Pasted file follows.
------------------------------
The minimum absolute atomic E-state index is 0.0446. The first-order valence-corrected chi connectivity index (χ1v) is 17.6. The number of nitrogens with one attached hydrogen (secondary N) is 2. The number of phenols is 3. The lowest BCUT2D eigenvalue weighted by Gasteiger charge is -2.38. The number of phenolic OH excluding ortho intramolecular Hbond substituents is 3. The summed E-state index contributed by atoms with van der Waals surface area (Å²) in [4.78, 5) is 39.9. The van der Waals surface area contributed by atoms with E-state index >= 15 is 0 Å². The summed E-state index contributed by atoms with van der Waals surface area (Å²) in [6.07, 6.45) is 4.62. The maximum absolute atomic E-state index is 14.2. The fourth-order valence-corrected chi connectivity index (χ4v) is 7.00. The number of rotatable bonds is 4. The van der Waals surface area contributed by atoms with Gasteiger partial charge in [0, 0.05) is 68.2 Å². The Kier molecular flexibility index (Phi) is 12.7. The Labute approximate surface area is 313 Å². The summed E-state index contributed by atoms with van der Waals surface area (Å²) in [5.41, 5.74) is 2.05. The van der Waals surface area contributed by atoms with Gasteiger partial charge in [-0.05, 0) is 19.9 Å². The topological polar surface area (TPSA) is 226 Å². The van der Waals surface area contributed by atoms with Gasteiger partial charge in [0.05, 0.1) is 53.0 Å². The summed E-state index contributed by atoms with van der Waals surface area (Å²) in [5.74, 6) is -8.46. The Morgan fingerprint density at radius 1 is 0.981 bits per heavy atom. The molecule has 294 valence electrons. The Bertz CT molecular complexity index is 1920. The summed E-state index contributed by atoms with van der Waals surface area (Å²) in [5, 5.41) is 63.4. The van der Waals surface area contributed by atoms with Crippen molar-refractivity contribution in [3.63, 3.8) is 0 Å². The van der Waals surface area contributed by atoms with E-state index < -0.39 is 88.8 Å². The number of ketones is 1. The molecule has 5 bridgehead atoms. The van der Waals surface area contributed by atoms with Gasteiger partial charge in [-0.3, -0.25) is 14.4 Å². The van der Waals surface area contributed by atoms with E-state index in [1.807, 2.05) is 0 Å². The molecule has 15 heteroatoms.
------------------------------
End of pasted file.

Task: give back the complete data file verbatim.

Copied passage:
The minimum absolute atomic E-state index is 0.0446. The first-order valence-corrected chi connectivity index (χ1v) is 17.6. The number of nitrogens with one attached hydrogen (secondary N) is 2. The number of phenols is 3. The lowest BCUT2D eigenvalue weighted by Gasteiger charge is -2.38. The number of phenolic OH excluding ortho intramolecular Hbond substituents is 3. The summed E-state index contributed by atoms with van der Waals surface area (Å²) in [4.78, 5) is 39.9. The van der Waals surface area contributed by atoms with E-state index >= 15 is 0 Å². The summed E-state index contributed by atoms with van der Waals surface area (Å²) in [6.07, 6.45) is 4.62. The maximum absolute atomic E-state index is 14.2. The fourth-order valence-corrected chi connectivity index (χ4v) is 7.00. The number of rotatable bonds is 4. The van der Waals surface area contributed by atoms with Gasteiger partial charge in [0, 0.05) is 68.2 Å². The Kier molecular flexibility index (Phi) is 12.7. The Labute approximate surface area is 313 Å². The summed E-state index contributed by atoms with van der Waals surface area (Å²) in [5.41, 5.74) is 2.05. The van der Waals surface area contributed by atoms with Gasteiger partial charge in [-0.05, 0) is 19.9 Å². The topological polar surface area (TPSA) is 226 Å². The van der Waals surface area contributed by atoms with Gasteiger partial charge in [0.05, 0.1) is 53.0 Å². The summed E-state index contributed by atoms with van der Waals surface area (Å²) in [5.74, 6) is -8.46. The Morgan fingerprint density at radius 1 is 0.981 bits per heavy atom. The molecule has 294 valence electrons. The Bertz CT molecular complexity index is 1920. The summed E-state index contributed by atoms with van der Waals surface area (Å²) in [5, 5.41) is 63.4. The van der Waals surface area contributed by atoms with Crippen molar-refractivity contribution in [3.63, 3.8) is 0 Å². The van der Waals surface area contributed by atoms with E-state index < -0.39 is 88.8 Å². The number of ketones is 1. The molecule has 5 bridgehead atoms. The van der Waals surface area contributed by atoms with Gasteiger partial charge in [-0.3, -0.25) is 14.4 Å². The van der Waals surface area contributed by atoms with E-state index in [1.807, 2.05) is 0 Å². The molecule has 15 heteroatoms.